Alberta Flora, Virginia Humanities, Snapchat, More: Wednesday Buzz, November 29, 2017


University of Calgary: Digital collection of Alberta flora launched at University of Calgary. “Understanding global change in living systems requires knowledge of baseline biodiversity. Thanks to a collaborative project between the University of Calgary’s herbarium and Libraries and Cultural Resources (LCR), a new digital resource collection of every species in the flora of Alberta is now available to researchers and naturalists across the globe.”

The Zebra: VFH Announces The Launch Of Discovery Virginia. “On Monday, November 20, Virginia Foundation for the Humanities (VFH) launched one of the nation’s first digital repositories created by a humanities council to preserve its own content. Titled Discovery Virginia, the digital archive contains more than 6,000 of VFH’s preserved assets and projects since the organization’s founding in 1974. ”


Ubergizmo: Snapchat Launches New Contextual Filters. “Snapchat’s eagerness to embrace augmented reality technology for use in their app is hardly a secret. In fact while AR tech isn’t exactly new, you could almost say that Snapchat help popularize it, leading to a rise in AR-based filters and apps that we see today. Just recently the company has launched a bunch of new filters that are pretty ‘smart’.”

TechCrunch: AWS launches Amazon Sumerian to build AR, VR and 3D apps quickly. “We’d heard months ago that Amazon would be using its Re:Invent AWS event to roll out some a new service related to building in mixed reality — augmented reality and virtual reality. And on the eve of the conference kicking off, it’s done just that. Today the company announced Amazon Sumerian, a new platform for developers to build and host VR, AR and 3D apps quickly and with minimal coding, for smartphones and tablets, head-based displays, digital signage and web browsers.”

CNET: Tumblr CEO and founder resigns from company. “David Karp, the founder and CEO of social network Tumblr, has resigned. The move comes in the aftermath of Verizon’s deal to buy Yahoo earlier this year, which resulted in the creation of Oath. Yahoo bought Tumblr for $1.1 billion in 2013.”


Lifehacker: How to Filter Fake Evernote Spam Out of Your Gmail Inbox. “Evernote has a bit of a malware problem. For the past few years (starting in early 2014) spammers have been sending fake emails that claim to come from the note-organizing service but include links to install malicious software on your computer.” I didn’t even know Evernote malware email was a thing.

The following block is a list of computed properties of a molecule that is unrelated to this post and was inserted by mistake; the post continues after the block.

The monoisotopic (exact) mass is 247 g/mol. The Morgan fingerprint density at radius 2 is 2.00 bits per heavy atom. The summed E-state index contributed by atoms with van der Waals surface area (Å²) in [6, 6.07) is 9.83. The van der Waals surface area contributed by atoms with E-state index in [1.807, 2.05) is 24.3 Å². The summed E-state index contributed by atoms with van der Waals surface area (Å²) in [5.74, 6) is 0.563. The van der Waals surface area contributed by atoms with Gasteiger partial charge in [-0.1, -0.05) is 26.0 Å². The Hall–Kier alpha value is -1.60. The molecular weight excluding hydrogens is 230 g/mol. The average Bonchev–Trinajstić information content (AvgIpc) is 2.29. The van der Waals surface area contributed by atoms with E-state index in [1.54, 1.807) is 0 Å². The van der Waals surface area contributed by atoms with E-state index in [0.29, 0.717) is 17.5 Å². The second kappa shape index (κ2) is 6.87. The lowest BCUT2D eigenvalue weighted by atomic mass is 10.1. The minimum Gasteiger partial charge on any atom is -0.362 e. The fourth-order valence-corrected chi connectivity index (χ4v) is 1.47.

Practical Ecommerce: 13 New Video Tools in Social Media. “Social media platforms continue releasing tools to generate and distribute videos, to help users reach new followers and build their communities. Here is a list of new and updated video tools for social media. There are tools for live streaming, collaborating with others, distributing content, editing, and shooting 360 degree video.” Decent roundup.

Digital Trends: The best video chat apps to help you stay in touch. “With the introduction of smartphones touting front-facing cameras, a slew of tools for video chatting soon found their way to mobile devices. Many tech companies have even gone so far as to include their own proprietary chat clients in their products. Though, like any popular service, there also exists an array of third-party offerings available on both iOS and Android. Here are our favorite video-chat apps for streaming your beautiful mug.”


iWILL Radio: Like It Or Not: How Facebook Reshaped Political Campaigns In Illinois. “Facebook is facing tough questions in the wake of the 2016 presidential election. Did Russians use social media to sway the election? Why is there so much fake news? Why isn’t Facebook more transparent? Similar questions are being asked here in Illinois, where Facebook has already reshaped political campaigns by offering candidates a cheap way to get their message out. Facebook has also significantly increased its campaign contributions to Illinois lawmakers in 2017, doling out $92,000 to dozens of lawmakers on both sides of the aisle—almost all of it within the last two months.” Interesting read.

Quartz: Cameroon has restricted internet access for more than 150 days in 2017. “For almost two months now, Cameroon’s government has restricted access to social media and messaging apps in its Anglophone regions, adding to the already simmering tensions in the country.”

University of Pennsylvania: Tweeting the Medieval. “It began with a line from a medieval encyclopedia. Fewer than 140 characters typed into Twitter, it was an academic exercise to grapple with an overwhelmingly dense tome. Emily Steiner, a professor of English, was deeply skeptical of the social media site. But late that night nearly three years ago as she struggled with research for a book, her husband, also a professor, suggested she tweet out a few quotes from the manuscript and review them in the morning, saying he suspected there was a scholarly audience on Twitter that might support her in her research and writing.” Interesting, thoughtful story.


Popular Science: A psychologist explains why those Facebook product ads are so darn compelling . “You probably want to own a mattress you’ve seen advertised on Facebook. Or maybe it’s not a mattress you crave, maybe it’s that reinvented bra. It’s the wool shoes. It’s the super soft modal undies. It’s whatever ad (or 20) you’ve been targeted with for the past year. The product itself isn’t even relevant—it’s the marketing strategy that gets you.” Good morning, Internet…

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